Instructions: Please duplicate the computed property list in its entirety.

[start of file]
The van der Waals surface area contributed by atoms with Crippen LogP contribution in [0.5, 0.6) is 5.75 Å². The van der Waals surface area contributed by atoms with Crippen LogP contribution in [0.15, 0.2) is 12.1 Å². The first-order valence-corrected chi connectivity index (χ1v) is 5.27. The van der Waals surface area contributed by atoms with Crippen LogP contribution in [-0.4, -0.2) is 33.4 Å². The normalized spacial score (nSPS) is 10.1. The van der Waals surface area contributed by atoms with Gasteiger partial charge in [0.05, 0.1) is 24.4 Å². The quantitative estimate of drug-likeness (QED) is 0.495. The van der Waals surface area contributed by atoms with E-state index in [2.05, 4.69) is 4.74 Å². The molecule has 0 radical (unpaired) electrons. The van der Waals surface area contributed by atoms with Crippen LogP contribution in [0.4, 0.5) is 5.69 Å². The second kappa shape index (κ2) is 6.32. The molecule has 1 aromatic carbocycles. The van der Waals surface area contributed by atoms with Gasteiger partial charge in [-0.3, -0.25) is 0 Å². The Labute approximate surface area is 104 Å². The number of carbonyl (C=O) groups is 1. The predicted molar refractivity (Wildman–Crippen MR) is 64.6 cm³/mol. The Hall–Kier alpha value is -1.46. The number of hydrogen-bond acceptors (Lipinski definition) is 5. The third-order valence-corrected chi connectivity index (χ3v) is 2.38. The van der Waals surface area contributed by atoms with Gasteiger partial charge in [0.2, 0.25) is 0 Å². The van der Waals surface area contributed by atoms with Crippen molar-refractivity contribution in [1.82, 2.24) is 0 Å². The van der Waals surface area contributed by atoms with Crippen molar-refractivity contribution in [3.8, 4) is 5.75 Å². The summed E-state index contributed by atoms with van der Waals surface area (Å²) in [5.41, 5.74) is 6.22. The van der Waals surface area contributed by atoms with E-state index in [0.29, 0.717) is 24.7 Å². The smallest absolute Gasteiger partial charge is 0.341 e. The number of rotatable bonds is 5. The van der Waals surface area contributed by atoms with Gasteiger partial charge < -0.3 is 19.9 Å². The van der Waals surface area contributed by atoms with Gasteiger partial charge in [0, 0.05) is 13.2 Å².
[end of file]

The van der Waals surface area contributed by atoms with Crippen LogP contribution in [0.5, 0.6) is 5.75 Å². The van der Waals surface area contributed by atoms with Crippen LogP contribution in [0.15, 0.2) is 12.1 Å². The first-order valence-corrected chi connectivity index (χ1v) is 5.27. The van der Waals surface area contributed by atoms with Crippen LogP contribution in [-0.4, -0.2) is 33.4 Å². The normalized spacial score (nSPS) is 10.1. The van der Waals surface area contributed by atoms with Gasteiger partial charge in [0.05, 0.1) is 24.4 Å². The quantitative estimate of drug-likeness (QED) is 0.495. The van der Waals surface area contributed by atoms with E-state index in [2.05, 4.69) is 4.74 Å². The molecule has 0 radical (unpaired) electrons. The van der Waals surface area contributed by atoms with Crippen LogP contribution in [0.4, 0.5) is 5.69 Å². The second kappa shape index (κ2) is 6.32. The molecule has 1 aromatic carbocycles. The van der Waals surface area contributed by atoms with Gasteiger partial charge in [-0.3, -0.25) is 0 Å². The Labute approximate surface area is 104 Å². The number of carbonyl (C=O) groups is 1. The predicted molar refractivity (Wildman–Crippen MR) is 64.6 cm³/mol. The Hall–Kier alpha value is -1.46. The number of hydrogen-bond acceptors (Lipinski definition) is 5. The third-order valence-corrected chi connectivity index (χ3v) is 2.38. The van der Waals surface area contributed by atoms with Gasteiger partial charge in [0.2, 0.25) is 0 Å². The van der Waals surface area contributed by atoms with Crippen molar-refractivity contribution in [1.82, 2.24) is 0 Å². The van der Waals surface area contributed by atoms with Crippen molar-refractivity contribution in [3.8, 4) is 5.75 Å². The summed E-state index contributed by atoms with van der Waals surface area (Å²) in [5.41, 5.74) is 6.22. The van der Waals surface area contributed by atoms with E-state index in [0.29, 0.717) is 24.7 Å². The smallest absolute Gasteiger partial charge is 0.341 e. The number of rotatable bonds is 5. The van der Waals surface area contributed by atoms with Gasteiger partial charge < -0.3 is 19.9 Å². The van der Waals surface area contributed by atoms with Gasteiger partial charge in [0, 0.05) is 13.2 Å².